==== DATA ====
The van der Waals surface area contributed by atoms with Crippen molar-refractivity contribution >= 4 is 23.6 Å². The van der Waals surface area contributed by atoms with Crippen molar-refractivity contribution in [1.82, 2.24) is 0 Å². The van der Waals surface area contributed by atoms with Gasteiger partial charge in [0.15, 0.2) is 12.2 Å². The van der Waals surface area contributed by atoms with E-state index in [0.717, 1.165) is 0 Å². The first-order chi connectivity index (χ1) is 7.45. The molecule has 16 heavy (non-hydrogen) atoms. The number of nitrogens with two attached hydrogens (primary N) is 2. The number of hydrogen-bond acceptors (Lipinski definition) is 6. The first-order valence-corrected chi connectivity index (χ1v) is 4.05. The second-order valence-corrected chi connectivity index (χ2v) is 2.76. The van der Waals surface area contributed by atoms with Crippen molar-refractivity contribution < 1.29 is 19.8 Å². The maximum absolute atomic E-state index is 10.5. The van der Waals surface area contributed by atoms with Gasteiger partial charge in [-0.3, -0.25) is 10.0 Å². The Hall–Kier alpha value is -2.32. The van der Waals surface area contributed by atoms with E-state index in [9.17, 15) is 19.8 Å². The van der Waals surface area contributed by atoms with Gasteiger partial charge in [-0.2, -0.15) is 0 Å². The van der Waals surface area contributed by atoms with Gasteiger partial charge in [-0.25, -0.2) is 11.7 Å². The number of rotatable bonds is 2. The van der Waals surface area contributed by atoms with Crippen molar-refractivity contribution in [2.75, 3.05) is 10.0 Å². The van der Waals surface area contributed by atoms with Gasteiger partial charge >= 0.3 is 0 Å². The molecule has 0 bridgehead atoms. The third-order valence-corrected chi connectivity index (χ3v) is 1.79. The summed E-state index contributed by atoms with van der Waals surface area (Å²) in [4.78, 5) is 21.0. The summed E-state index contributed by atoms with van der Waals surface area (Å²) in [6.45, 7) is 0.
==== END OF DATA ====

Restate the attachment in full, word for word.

The van der Waals surface area contributed by atoms with Crippen molar-refractivity contribution >= 4 is 23.6 Å². The van der Waals surface area contributed by atoms with Crippen molar-refractivity contribution in [1.82, 2.24) is 0 Å². The van der Waals surface area contributed by atoms with Gasteiger partial charge in [0.15, 0.2) is 12.2 Å². The van der Waals surface area contributed by atoms with E-state index in [0.717, 1.165) is 0 Å². The first-order chi connectivity index (χ1) is 7.45. The molecule has 16 heavy (non-hydrogen) atoms. The number of nitrogens with two attached hydrogens (primary N) is 2. The number of hydrogen-bond acceptors (Lipinski definition) is 6. The first-order valence-corrected chi connectivity index (χ1v) is 4.05. The second-order valence-corrected chi connectivity index (χ2v) is 2.76. The van der Waals surface area contributed by atoms with Crippen molar-refractivity contribution < 1.29 is 19.8 Å². The maximum absolute atomic E-state index is 10.5. The van der Waals surface area contributed by atoms with Gasteiger partial charge in [-0.3, -0.25) is 10.0 Å². The Hall–Kier alpha value is -2.32. The van der Waals surface area contributed by atoms with E-state index in [9.17, 15) is 19.8 Å². The van der Waals surface area contributed by atoms with Gasteiger partial charge in [-0.2, -0.15) is 0 Å². The van der Waals surface area contributed by atoms with Gasteiger partial charge in [-0.25, -0.2) is 11.7 Å². The number of rotatable bonds is 2. The van der Waals surface area contributed by atoms with Crippen molar-refractivity contribution in [2.75, 3.05) is 10.0 Å². The van der Waals surface area contributed by atoms with Gasteiger partial charge >= 0.3 is 0 Å². The molecule has 0 bridgehead atoms. The third-order valence-corrected chi connectivity index (χ3v) is 1.79. The summed E-state index contributed by atoms with van der Waals surface area (Å²) in [4.78, 5) is 21.0. The summed E-state index contributed by atoms with van der Waals surface area (Å²) in [6.45, 7) is 0.